Crush of migrants headed to U.S. prompts Costa Rica to declare state of emergency

Citing a crushing wave of migrants from Venezuela, Haiti, Cuba and around the world moving through Costa Rica headed for the United States, the Central American country has declared a “state of emergency” and stepped up deportations.

“The people that arrive are passing across Costa Rica trying to get to the United States, basically,” President Rodrigo Chaves said.

Viewed as one of the friendlier and protective countries along a 7,000 mile, 11-nation migration trail that begins in Brazil and ends at the U.S.-Mexico border, Costa Rica has recently seen a dramatic rise in migration. That spike is straining the country’s resources and led to an increase in crime.

Chaves said he has told his security ministry “to take a firm stance with anyone who takes Costa Rica’s kindness for weakness.

“This is a generous people. Don’t confuse that generosity with weakness,” he said. “The deportation processes have already begun and they are coming back.”

On Wednesday, the United Nations Office for International Migration said there was an “unprecedented” surge of migrants transiting through the region and appealed for governments in Central America and Mexico to collaborate to deal with the humanitarian needs.

Panama’s National Migration Service has reported a record number of migrants crossing the perilous Darién jungle from Colombia this year. As of Sept. 23, almost 400,000 people traveled through the jungle this year, crossing what considered one of the world’s most treacherous migrant routes. In August alone there were 82,000 migrants who trekked across the gap, the highest monthly figure ever recorded, the United Nations said. Most of the migrants came from Venezuela, Ecuador and Haiti.

Along with a record number of children, the Darién jungle is also seeing a noticeable increase in the arrival of Chinese, Afghan and Nepali nationals.

The U.N. noted that the most significant trend has been the shift by Cuban migrants and those coming from Africa to take flights to Central America, sidestepping the Darién Gap. As a result, many are arriving in Costa Rica, which is just after Panama on the migration route to the U.S..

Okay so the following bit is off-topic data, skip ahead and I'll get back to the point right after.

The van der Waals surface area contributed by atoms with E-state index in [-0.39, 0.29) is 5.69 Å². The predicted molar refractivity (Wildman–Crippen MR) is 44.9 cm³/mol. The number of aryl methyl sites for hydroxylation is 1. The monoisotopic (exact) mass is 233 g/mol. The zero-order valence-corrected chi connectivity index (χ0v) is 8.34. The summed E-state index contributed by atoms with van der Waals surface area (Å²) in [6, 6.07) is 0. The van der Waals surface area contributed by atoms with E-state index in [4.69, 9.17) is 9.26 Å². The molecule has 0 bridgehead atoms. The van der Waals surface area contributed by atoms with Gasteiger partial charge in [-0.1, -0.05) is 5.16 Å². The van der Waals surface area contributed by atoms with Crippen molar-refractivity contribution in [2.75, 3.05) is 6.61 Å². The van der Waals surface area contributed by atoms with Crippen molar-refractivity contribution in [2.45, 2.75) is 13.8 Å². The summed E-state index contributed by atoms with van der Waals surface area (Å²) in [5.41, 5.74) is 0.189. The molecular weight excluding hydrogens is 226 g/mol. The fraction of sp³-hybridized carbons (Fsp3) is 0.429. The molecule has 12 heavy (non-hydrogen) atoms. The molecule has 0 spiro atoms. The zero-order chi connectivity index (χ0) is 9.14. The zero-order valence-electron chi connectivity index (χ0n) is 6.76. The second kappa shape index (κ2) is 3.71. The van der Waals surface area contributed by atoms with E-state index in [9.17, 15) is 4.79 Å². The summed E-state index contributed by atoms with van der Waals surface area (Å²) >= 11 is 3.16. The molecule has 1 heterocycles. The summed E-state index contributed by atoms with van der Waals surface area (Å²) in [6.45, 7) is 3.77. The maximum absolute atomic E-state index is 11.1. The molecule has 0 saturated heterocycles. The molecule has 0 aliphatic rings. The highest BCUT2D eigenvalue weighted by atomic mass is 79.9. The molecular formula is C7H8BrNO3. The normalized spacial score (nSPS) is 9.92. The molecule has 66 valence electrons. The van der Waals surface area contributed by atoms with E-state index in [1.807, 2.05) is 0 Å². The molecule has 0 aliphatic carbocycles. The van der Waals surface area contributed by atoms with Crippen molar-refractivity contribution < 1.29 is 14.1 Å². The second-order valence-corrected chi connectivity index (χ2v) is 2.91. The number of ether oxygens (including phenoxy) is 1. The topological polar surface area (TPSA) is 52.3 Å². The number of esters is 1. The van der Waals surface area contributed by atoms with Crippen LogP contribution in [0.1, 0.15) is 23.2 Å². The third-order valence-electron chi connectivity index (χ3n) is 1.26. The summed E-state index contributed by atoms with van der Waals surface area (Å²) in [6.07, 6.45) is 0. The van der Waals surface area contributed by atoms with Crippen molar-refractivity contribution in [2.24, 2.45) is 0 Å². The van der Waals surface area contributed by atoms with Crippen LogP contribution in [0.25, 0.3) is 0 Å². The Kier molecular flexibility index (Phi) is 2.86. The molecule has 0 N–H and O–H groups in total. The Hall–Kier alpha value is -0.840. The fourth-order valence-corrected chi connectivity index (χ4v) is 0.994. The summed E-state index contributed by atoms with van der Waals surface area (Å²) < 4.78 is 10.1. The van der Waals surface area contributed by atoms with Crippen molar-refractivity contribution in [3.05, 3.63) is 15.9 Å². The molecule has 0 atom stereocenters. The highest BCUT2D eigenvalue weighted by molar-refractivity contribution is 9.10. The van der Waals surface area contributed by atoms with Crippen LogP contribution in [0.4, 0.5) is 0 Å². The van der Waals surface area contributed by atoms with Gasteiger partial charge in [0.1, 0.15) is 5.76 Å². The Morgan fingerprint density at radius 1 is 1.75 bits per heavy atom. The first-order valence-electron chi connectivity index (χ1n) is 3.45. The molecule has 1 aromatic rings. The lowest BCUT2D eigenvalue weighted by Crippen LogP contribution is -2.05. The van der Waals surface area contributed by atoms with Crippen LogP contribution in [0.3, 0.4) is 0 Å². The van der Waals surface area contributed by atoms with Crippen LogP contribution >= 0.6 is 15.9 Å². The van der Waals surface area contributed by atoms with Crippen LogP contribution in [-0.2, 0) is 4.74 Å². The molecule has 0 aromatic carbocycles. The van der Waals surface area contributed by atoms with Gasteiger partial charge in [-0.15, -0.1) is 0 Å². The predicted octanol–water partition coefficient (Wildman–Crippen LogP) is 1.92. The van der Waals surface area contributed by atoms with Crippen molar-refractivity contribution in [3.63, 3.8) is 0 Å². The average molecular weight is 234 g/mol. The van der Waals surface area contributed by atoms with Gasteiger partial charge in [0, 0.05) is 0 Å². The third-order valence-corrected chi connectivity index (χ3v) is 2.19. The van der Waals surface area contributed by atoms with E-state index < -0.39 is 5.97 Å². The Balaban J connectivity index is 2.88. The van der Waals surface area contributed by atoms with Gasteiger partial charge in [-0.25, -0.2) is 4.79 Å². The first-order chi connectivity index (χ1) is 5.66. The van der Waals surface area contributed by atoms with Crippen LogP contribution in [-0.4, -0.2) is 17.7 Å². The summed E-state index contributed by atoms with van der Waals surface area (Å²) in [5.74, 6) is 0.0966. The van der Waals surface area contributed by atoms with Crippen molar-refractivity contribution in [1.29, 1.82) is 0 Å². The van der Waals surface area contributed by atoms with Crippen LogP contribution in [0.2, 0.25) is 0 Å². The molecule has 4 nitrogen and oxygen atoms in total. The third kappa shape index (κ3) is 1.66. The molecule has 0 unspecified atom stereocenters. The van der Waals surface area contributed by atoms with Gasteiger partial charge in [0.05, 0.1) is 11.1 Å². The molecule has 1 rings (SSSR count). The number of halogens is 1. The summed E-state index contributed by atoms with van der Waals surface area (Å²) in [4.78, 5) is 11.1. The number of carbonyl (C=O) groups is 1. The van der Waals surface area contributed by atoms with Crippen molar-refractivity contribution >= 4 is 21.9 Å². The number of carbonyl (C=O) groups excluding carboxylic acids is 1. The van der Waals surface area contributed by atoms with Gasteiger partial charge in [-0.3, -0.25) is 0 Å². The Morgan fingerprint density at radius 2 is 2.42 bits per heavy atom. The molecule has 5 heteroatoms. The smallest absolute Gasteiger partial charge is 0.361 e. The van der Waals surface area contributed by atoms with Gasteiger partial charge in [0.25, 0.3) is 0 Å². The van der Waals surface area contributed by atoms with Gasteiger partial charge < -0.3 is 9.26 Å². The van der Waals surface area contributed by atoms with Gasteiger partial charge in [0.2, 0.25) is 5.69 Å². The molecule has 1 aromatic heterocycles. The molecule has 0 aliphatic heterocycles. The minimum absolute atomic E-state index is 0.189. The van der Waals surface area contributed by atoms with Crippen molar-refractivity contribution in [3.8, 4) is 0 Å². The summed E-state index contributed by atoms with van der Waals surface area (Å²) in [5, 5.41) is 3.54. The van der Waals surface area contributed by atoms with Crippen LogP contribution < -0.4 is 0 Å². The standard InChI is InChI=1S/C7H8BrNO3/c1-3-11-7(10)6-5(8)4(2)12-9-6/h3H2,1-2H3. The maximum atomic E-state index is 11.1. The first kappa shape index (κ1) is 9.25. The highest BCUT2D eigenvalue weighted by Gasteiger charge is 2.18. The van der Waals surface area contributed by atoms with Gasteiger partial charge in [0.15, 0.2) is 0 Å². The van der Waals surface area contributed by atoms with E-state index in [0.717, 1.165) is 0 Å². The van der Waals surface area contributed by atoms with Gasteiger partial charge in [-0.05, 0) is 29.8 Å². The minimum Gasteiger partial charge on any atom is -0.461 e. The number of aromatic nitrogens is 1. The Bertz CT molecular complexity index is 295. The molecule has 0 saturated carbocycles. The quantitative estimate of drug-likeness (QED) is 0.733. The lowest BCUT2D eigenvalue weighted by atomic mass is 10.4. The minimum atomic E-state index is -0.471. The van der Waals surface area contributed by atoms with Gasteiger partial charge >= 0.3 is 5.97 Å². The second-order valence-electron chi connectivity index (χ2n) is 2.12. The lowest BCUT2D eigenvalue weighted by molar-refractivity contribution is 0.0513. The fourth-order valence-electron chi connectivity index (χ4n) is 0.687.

So far in September, more than 60,000 people crossed Paso Canoas, the Costa Rican town that borders Panama. The number of migrants was more than three times the town’s population of less than 20,000 people, Jorge Rodríguez, vice minister of the presidency, said.

The migration flow, Rodríguez said, exceeded “the institutional capacity to serve them.”

The presence of the migrants “generates enormous pressure on the population and that community has demanded solutions,” Rodríguez said at the press conference with Chaves.

Earlier this year, the Biden administration rolled out several immigration initiatives to try to stem the flow of irregular migration at the US-Mexico border. They included having migrants download a smartphone app to get U.S. immigration appointments and signing agreements with Colombia and Panama to deter migrants from crossing through the dangerous Darién.

Migrants sleep outside a train station as they wait for the arrival of a northbound freight train, in Irapuato, Mexico, Friday, Sept. 22, 2023.
Migrants sleep outside a train station as they wait for the arrival of a northbound freight train, in Irapuato, Mexico, Friday, Sept. 22, 2023.

The Department of Homeland and Security also announced a humanitarian parole program for nationals of Cuba, Venezuela, Nicaragua and Haiti. The program allows individuals from the four countries to work and live in the United States for a two-year period as long as they pass a background check and have a financial sponsor.

The Biden administration has touted the programs as effective in reducing the number of U.S. Customs and Border encounters at the U.S.-Mexico border. But critics say the programs, which have come under legal challenge from those who claim it’s an overreach of the president’s powers, have not stemmed the flow and the number of asylum seekers continues to grow.

Emilio Gonzalez, who was director of U.S. Citizenship and Immigration Services in the George W. Bush administration, told the Miami Herald that the end goal of the federal government’s current immigration policy is “unclear” and that the Biden administration is violating “U.S. immigration law left and right.”

“It’s creating unheard of stresses on the border, it’s giving us hundreds of dead migrants, it’s giving us a completely stressed out border patrol,” said Gonzalez.

Roger Pardo Maurer, a former U.S. deputy assistant secretary of defense, said he isn’t surprised by the pressure of the migration flow on Costa Rica, a small country with a population of just over 5 million people.

He said Costa Rica has been getting 2,500 migrants or more a day since August. He also noted that 1% of of those entering Costa Rica are choosing to stay rather than to continue the journey onto Mexico, where there is no guarantee they will be allowed into the United States, and many of them are criminals.

“One percent means that maybe as many as 5,000 criminals have stayed in Costa Rica in a period of 6 months and this is much more than the police graduate each year,” he said, noting that there are only 15,000 agents in the police force and many of them are administrators. “That makes Costa Rica a sinking ship.”

Earlier this month, Chaves visited the U.S. and met with President Biden. Biden promised $24 million to help with border control, but Mauer said that isn’t enough money to contain the problem.

“To expect that amount to have a significant impact is absurd.”